Whether you are eager or not for the reopening of businesses and organizations, the time has come for many cultural institutions to once again open their doors. For the Museum of the American Revolution, that time has already come for members (previews for members started Aug. 20), but will now come for the public this week starting Sept. 3.
“Our visitors are the lifeblood of this Museum and we couldn’t be more excited to welcome them back,” said Dr. R. Scott Stephenson, Museum President and CEO in a statement. “Our team has been working tirelessly to implement new health and safety protocols to provide a comfortable, welcoming environment while maintaining the excellence of the Museum’s visitor experience. For those who wish to remain at home and experience the Museum virtually, we will continue to share dynamic online programs and activities for all ages.”
The Museum of the American Revolution is home to a few one-of-a-kind displays along with its core exhibit, all of which highlight what our country went through during the significant turning point that was the Revolutionary War. One of the most sought-after points on display after entering the Museum is Washington’s War Tent. This monumental piece of history served as Washington’s wartime headquarters and was brought to the museum two years ago and opened to the public in April 2018. The 12-minute feature plays on the hour every day, with a final showing fifteen minutes before the Museum closes.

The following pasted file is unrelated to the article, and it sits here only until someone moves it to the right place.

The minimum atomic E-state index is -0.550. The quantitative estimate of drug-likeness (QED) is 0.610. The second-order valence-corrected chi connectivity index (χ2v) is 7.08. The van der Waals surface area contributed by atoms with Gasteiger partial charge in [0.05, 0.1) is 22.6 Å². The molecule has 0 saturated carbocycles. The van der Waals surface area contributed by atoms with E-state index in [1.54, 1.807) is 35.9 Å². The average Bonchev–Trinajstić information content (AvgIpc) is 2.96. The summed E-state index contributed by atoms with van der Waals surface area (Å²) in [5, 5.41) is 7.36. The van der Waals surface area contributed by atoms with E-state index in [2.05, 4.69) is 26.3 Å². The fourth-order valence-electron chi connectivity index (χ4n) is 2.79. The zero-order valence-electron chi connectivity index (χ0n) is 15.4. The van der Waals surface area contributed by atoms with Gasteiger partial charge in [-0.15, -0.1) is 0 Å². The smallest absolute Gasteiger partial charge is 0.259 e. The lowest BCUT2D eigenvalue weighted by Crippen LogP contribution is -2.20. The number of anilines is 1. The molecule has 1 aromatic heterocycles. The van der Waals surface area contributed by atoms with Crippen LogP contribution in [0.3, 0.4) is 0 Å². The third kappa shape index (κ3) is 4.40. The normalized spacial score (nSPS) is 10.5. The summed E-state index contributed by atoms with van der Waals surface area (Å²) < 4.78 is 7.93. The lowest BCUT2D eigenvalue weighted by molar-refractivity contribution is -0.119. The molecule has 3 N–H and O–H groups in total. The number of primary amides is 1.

Other exhibitions to look out for include ‘A New Nation’ which showcases what kind of nation the Revolution created, ‘ A Revolutionary War’ which highlights what the last few years of the war looked like and ‘The Darkest Hour’ which shines the light on how the Continental Army was able to push past even the darkest moments of the Revolution.
Coming in October will also be a brand new exhibit on display until April of next year. ‘When Women Lost the Vote: A Revolutionary Story, 1776 – 1807′ shines a light on an important and notorious time in one states’ history that many don’t know about, and with this being the centennial anniversary of the 19th Amendment, the time to learn more about the subject is increasingly relevant. The exhibit will showcase the 31 year period in New Jersey where women were allowed to vote before being stripped of that power in 1807, visitors will get how and why that was done along with learning about the first female voters in the US overall.
The MOAR will be taking a variety of precautions to help ensure the safety of both visitors and staff during this time. Masks will be required to be worn, advance reservation times will be recommended, capacity for some gallery views will be limited and rigorous cleaning will also be put into place.
Starting this Thursday, the MOAR will run on limited hours from 10 am to 5 pm until further notice, every Thursday through Sunday. When the Museum reopens for general visitors on Sept. 3, the Cross Keys Café is also anticipated to be open from 10 am to 4 pm those same days with outdoor seating available. For more info, visit amrevmuseum.org